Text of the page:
Setting a fixed scale for frequency analysis


I’m on Windows 7 Pro 64 Bit and use Audacity 2.2.2.
When I open an audio file (e.g. wav or mp3), I mark it and go to Analyze → Plot Spectrum (Frequency Analysis).
On the left there is a scale in dB.
My problem is that the first dB value is almost never the same when I check the frequencies of another audio file.
For audio file 1 it is -12 dB, for audio file 2 it is -10 dB, audio file 3 -50 dB etc.

I would like to use the frequency analysis to compare frequencies of different wav files.
Additionally, I would like to create screenshots and mix them together to have a better vision.
Right now I can’t do that because they don’t have the same relation point.
When mixing the screenshots, it would look as if all had an identical loudness.

Can you please add an option to give users the possibility to define a fixed dB value for the scale?
Even if I set 0 dB as start point and the loudest frequence is -50 dB (for example), I can live with the white space
between 0 dB and -50dB.
It would help me much more.

In this example, it would be more useful (for me) if the left pic has the same scale as the right one:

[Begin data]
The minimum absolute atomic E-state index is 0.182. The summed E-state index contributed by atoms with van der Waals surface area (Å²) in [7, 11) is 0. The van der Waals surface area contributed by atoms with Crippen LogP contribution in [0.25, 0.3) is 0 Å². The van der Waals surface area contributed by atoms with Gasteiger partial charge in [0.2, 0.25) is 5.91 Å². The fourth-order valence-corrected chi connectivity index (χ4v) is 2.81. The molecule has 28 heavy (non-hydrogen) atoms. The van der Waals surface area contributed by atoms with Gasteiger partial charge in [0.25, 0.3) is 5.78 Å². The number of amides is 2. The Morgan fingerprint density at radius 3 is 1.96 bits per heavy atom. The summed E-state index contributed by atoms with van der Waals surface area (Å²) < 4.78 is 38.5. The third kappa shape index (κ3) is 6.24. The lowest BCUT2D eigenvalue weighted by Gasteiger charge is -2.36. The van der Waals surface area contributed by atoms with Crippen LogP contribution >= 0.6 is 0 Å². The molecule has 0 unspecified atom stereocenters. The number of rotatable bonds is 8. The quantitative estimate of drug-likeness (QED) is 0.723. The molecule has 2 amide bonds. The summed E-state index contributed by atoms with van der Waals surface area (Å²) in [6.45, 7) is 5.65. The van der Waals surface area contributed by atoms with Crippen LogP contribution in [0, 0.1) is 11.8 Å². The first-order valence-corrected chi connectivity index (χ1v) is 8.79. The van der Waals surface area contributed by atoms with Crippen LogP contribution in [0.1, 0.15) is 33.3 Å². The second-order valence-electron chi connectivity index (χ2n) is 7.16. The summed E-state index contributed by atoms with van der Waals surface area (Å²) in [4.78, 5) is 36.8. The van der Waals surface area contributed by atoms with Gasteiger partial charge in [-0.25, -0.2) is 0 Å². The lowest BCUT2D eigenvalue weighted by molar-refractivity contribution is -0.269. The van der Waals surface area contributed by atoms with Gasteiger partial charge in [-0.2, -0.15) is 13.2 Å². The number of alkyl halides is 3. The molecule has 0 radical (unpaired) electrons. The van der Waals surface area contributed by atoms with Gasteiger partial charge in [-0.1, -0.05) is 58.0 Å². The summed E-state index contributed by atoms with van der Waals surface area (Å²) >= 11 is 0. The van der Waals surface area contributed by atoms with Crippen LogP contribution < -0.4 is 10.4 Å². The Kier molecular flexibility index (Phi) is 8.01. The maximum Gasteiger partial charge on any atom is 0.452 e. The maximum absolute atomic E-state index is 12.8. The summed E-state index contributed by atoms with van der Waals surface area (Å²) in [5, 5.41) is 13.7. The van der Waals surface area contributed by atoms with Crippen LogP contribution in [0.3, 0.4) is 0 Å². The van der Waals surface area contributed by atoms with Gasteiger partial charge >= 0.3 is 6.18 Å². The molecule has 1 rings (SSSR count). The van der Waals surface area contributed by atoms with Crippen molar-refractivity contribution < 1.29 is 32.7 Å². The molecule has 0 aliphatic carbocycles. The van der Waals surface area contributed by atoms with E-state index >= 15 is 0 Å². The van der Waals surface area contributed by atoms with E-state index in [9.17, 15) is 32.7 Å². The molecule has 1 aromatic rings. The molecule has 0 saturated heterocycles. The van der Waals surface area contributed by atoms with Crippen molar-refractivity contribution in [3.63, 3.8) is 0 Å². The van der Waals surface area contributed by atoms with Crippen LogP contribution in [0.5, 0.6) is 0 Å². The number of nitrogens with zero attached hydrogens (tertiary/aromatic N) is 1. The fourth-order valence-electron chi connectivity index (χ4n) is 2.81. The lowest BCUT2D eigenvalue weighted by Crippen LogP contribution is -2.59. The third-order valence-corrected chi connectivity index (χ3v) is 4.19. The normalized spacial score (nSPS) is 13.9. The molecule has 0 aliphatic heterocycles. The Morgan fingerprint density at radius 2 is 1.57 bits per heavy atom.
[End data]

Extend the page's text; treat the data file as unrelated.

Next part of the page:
This is how I would like to have it:
(Just made it with Paint - probably it’s not exactly accurate):

Best regards

Here’s a free spectrogram-plugin which works in Audacity in Windows (& Mac),
where you determine the horizontal & vertical scales …

And there is a slimy way to get around this. Include a blast of 1KHz tone at -1dB at the beginning or the end of the show. Something obvious it’s not part of the actual performance. That tone should take over the display calibration.


Surely you’d be better with something inaudible, say 19kHz, then you can crop it out of far right of the spectrogram.
1kHz sine at -1dB will be a big spike in the middle of the spectrogram.

Oh, right.


How do I realize that simplest?
Adding a (white) noise, opening the EQ and lowering frequencies <19 kHz and <19 kHz?
Strangely the EQ doesn’t save the preset, so I can’t repeat the same EQing easily.

And the spectrogram-plugin looks like a real-time spectrogram.
I prefer Audacity’s one.


It displays Real-Time & average & max(imum) values …
SPAN - RealTme & MAX(imum) displays.gif